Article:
Greifswald & Tollense field school - Part 2
During the months of July and August, students from Leiden University, Rostock University and Göttingen University research shipwrecks in the Greifswald Bay and a prehistoric site at the Tollense river in Germany. Dion Stawrianidis tells about the research on wreck 88 in the Gulf of Greifswald.
Starting research on wreck 88
On the fourth day of the field school, the team from Leiden, along with the team from Rostock, set off early in the morning with the Research Vessel Limanda. We were hopeful that the weather would allow us to conduct research on shipwreck 88. Our fieldschool supervisors Jens Auer (State Office for Culture and Monument Preservation), and Professor Martijn Manders (Leiden University/Cultural Heritage Agency of the Netherlands), led the team. The wind was calm, presenting no significant challenges for diving.
We departed from the harbor at 8:00 AM, heading towards our dive location as scheduled. Our tasks for the day included cleaning, which would help the team in identifying different parts of the ship and would also be beneficial for photogrammetry purposes (i.e., acquiring information from multiple angles to possibly convert all that information into a 3D model). This will intricate details for further analysis.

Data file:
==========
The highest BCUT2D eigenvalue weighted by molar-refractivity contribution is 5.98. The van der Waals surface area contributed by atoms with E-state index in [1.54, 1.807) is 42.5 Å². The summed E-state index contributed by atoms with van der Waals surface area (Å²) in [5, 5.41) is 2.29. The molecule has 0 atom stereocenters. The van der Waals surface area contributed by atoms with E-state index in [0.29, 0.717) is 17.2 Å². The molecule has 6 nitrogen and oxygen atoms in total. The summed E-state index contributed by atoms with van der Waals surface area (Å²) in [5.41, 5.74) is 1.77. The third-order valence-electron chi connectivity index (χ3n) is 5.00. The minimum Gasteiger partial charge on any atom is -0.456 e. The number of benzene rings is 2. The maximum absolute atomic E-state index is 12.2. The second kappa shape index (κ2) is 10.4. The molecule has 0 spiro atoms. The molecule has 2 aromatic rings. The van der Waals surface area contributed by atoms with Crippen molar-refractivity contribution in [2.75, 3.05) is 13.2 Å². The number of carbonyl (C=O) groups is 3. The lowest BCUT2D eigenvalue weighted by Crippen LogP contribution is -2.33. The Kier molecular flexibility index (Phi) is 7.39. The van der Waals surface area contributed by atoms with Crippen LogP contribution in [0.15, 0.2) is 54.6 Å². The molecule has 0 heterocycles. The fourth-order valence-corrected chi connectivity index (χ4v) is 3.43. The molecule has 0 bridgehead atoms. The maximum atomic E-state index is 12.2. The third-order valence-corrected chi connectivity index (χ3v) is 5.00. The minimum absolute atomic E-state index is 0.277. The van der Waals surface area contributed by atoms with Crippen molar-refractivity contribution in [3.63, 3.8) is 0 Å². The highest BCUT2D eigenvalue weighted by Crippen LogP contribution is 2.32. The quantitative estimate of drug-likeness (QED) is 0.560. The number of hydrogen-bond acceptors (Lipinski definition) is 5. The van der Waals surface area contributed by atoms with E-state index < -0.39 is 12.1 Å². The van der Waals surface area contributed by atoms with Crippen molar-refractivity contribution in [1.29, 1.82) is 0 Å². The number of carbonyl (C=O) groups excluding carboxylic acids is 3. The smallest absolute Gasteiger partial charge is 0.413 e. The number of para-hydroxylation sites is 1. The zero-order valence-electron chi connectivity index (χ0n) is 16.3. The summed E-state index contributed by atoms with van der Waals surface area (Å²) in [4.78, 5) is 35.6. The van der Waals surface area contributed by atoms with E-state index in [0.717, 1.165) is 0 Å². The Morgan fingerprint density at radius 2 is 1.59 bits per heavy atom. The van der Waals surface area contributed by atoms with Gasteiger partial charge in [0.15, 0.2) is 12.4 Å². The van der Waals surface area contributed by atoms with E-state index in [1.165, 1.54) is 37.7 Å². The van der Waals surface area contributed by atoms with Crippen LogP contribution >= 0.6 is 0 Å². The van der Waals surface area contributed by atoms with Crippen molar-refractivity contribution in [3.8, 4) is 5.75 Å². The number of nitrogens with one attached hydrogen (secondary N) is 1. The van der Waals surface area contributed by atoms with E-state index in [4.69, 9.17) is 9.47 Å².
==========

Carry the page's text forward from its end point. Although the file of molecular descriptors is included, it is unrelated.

Based on previous surveys, the boat captains were able to place a buoy near the wreck.
Condition of wreck 88
Gunnar (the skipper of the Limanda) explained to us, using his digital navigation, that it is not without reason that wrecks are lying in these shallow waters. "Here you can see clearly that wreck 88, just like many other wrecks, has perished over the years. This sandbank separates the Gulf of Greifswald (bay) from the Baltic Sea. On either side, it is 6 meters deeper."
Everyone has a task
After managing the necessary safety checks, the first divers descended to a depth of 3.5 meters using the buoy and a line, successfully locating the wreck. The team explored the wreck and began with cleaning the wooden frames, planks, hull, beams, and side beams. Others on board received instructions to make drawings with the corresponding measurements on an underwater slate during each dive. Throughout the day, we carried out various underwater activities as our work progressed.